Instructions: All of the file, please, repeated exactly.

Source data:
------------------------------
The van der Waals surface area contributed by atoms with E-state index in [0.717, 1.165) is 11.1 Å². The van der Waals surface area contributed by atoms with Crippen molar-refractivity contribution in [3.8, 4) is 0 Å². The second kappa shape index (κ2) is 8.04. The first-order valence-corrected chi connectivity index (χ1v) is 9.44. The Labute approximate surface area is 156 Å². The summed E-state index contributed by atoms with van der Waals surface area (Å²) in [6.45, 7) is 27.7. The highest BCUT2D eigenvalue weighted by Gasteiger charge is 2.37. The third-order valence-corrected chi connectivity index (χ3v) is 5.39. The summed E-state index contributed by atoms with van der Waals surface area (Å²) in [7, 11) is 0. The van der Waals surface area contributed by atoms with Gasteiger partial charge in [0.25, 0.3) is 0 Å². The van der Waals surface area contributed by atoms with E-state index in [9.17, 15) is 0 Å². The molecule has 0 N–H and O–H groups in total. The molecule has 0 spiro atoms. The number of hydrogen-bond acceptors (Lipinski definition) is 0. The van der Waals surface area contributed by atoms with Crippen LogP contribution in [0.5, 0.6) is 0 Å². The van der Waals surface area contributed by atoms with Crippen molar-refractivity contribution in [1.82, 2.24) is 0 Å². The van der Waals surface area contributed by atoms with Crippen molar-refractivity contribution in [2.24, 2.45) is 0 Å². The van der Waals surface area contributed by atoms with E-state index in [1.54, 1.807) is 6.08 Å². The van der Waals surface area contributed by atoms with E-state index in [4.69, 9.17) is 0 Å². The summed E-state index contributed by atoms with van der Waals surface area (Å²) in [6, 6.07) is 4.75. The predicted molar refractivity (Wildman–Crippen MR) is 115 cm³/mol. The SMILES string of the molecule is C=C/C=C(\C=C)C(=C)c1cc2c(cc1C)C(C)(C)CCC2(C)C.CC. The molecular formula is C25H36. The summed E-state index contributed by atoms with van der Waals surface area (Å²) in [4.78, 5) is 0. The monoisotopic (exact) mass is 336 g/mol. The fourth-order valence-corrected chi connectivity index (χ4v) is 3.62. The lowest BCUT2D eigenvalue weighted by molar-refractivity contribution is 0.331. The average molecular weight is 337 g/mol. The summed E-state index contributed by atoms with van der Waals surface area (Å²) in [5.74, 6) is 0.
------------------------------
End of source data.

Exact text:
The van der Waals surface area contributed by atoms with E-state index in [0.717, 1.165) is 11.1 Å². The van der Waals surface area contributed by atoms with Crippen molar-refractivity contribution in [3.8, 4) is 0 Å². The second kappa shape index (κ2) is 8.04. The first-order valence-corrected chi connectivity index (χ1v) is 9.44. The Labute approximate surface area is 156 Å². The summed E-state index contributed by atoms with van der Waals surface area (Å²) in [6.45, 7) is 27.7. The highest BCUT2D eigenvalue weighted by Gasteiger charge is 2.37. The third-order valence-corrected chi connectivity index (χ3v) is 5.39. The summed E-state index contributed by atoms with van der Waals surface area (Å²) in [7, 11) is 0. The van der Waals surface area contributed by atoms with Gasteiger partial charge in [0.25, 0.3) is 0 Å². The van der Waals surface area contributed by atoms with E-state index in [9.17, 15) is 0 Å². The molecule has 0 N–H and O–H groups in total. The molecule has 0 spiro atoms. The number of hydrogen-bond acceptors (Lipinski definition) is 0. The van der Waals surface area contributed by atoms with Crippen LogP contribution in [0.5, 0.6) is 0 Å². The van der Waals surface area contributed by atoms with Crippen molar-refractivity contribution in [1.82, 2.24) is 0 Å². The van der Waals surface area contributed by atoms with Crippen molar-refractivity contribution in [2.24, 2.45) is 0 Å². The van der Waals surface area contributed by atoms with E-state index in [1.54, 1.807) is 6.08 Å². The van der Waals surface area contributed by atoms with E-state index in [4.69, 9.17) is 0 Å². The summed E-state index contributed by atoms with van der Waals surface area (Å²) in [6, 6.07) is 4.75. The predicted molar refractivity (Wildman–Crippen MR) is 115 cm³/mol. The SMILES string of the molecule is C=C/C=C(\C=C)C(=C)c1cc2c(cc1C)C(C)(C)CCC2(C)C.CC. The molecular formula is C25H36. The summed E-state index contributed by atoms with van der Waals surface area (Å²) in [4.78, 5) is 0. The monoisotopic (exact) mass is 336 g/mol. The fourth-order valence-corrected chi connectivity index (χ4v) is 3.62. The lowest BCUT2D eigenvalue weighted by molar-refractivity contribution is 0.331. The average molecular weight is 337 g/mol. The summed E-state index contributed by atoms with van der Waals surface area (Å²) in [5.74, 6) is 0.